Sunday, August 28, 2016

Book Review: No Longer Alone

A Fair Trade Book

Title: No Longer Alone

Author: Joan Winmill Brown

Date: 1975

Publisher: Fleming H. Revell

ISBN: 0-89066-010-7

Length: 160 pages

Illustrations: black-and-white photos

Quote: “My beautiful, fun-loving mother…had died in childbirth. The baby, who was to have been the ‘surprise,’ was dead also.”

Psychoanalytical theory traced everything back to some sort of emotional trauma in a person’s early life. Losing her mother was Brown’s “trauma,” easy enough to spot. Her emotional feelings of loneliness and despair, which reached the level of clinical depression, weren’t alleviated merely by remembering the trauma, as psychoanalysts hoped. Some readers might suspect that her “cure” for depression was growing up, and realizing among other things that she did not actually want to be a psychiatric patient…but there’s no question in Brown’s mind that her path back to mental health involved a spiritual experience.

Similarities between Brown’s early training as a singer and actress, and those of Julie Andrews, highlight the two great differences in their stories. Andrews belonged to a family of performers; and Andrews had a world-class talent. Apart from that, both grew up during the war, attended a variety of somewhat inadequate schools, got office jobs and performing gigs at an early age.

Perhaps partly due to having suppressed natural grief for so long, Brown lacked the instinct that guides most introverts to do what a doctor had to tell Brown to do: pace herself, be selective about spending time around other people, spend quality time with herself. Feeling almost rebellious because she didn’t know how to pace herself either on a job or as the mother she wanted to be, Brown pushed and pushed until one day she found herself boohooing uncontrollably on a bus. “Must be drunk,” fellow passengers hissed. A doctor prescribed one of those wonderful “sedatives” of the late 1940s and early 1950s that left so many of the Greatest Generation twitching and homeless. Brown apparently survived the lethal-chemical-experiment gantlet and was able to find a husband, have children, and market her talents in the United States thanks to Billy Graham’s international gospel crusades, with which she and her husband worked.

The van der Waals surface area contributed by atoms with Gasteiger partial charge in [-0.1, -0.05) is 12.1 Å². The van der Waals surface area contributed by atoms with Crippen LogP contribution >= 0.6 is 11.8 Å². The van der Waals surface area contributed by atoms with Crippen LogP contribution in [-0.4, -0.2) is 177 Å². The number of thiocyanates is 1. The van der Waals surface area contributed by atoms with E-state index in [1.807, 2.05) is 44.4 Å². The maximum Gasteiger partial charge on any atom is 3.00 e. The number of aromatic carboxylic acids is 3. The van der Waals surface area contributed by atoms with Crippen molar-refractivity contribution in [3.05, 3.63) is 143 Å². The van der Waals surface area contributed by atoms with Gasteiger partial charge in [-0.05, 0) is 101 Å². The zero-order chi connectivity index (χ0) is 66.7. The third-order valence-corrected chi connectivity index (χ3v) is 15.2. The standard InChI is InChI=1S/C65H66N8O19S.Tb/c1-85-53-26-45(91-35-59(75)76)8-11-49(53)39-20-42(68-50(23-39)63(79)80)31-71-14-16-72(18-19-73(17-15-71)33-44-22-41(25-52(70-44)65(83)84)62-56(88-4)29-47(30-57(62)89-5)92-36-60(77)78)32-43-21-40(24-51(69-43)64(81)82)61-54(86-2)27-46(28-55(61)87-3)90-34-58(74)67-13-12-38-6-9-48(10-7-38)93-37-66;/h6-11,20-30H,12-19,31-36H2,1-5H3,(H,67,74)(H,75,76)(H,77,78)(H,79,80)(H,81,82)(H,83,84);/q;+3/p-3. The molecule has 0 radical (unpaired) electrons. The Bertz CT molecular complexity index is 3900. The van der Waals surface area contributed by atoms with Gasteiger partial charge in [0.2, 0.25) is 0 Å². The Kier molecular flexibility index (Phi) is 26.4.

Highlights of No Longer Alone include a splendid example of a drug-free, healthy childbirth: “I thought it was something I had eaten…Three-year-old Bill… [said] ‘Dennis the Menace’ is coming on next, Mom, and that will make you feel better!’ I realized my own little ‘Dennis’ was on the way…In a mirror I saw my second son being born.” It was followed by postpartum depression, “an award-winning attack of the blues,” as second son (named David, not Dennis) became ill and Brown’s father died around the same time. This time Brown was able to feel her feelings at the time, and move on through them into the rest of her life.

Brown remained primarily a British actress, best known in the U.S. as part of the Graham Crusade team. Though Christian-phobia kept their association from being publicized, Brown reports that Graham encouraged her to share her story with Judy Garland, but the doomed pillhead actress replied, “[Y]ou had a need. I don’t have any needs!” We all know what happened to Garland a few years later. Brown thinks the overdose could easily have been accidental. “When I had taken my phenobarbital tablets, I would sometimes forget if I had had them.”

By 1975 Brown had reached an age at which actresses of her generation normally retired, although she hadn't really, so this was a fairly typical end-on-a-high-note memoir for the period. It’s recommended to anyone interested in the history of Hollywood, of Graham Crusades, of movies, of women, and/or of mental illness.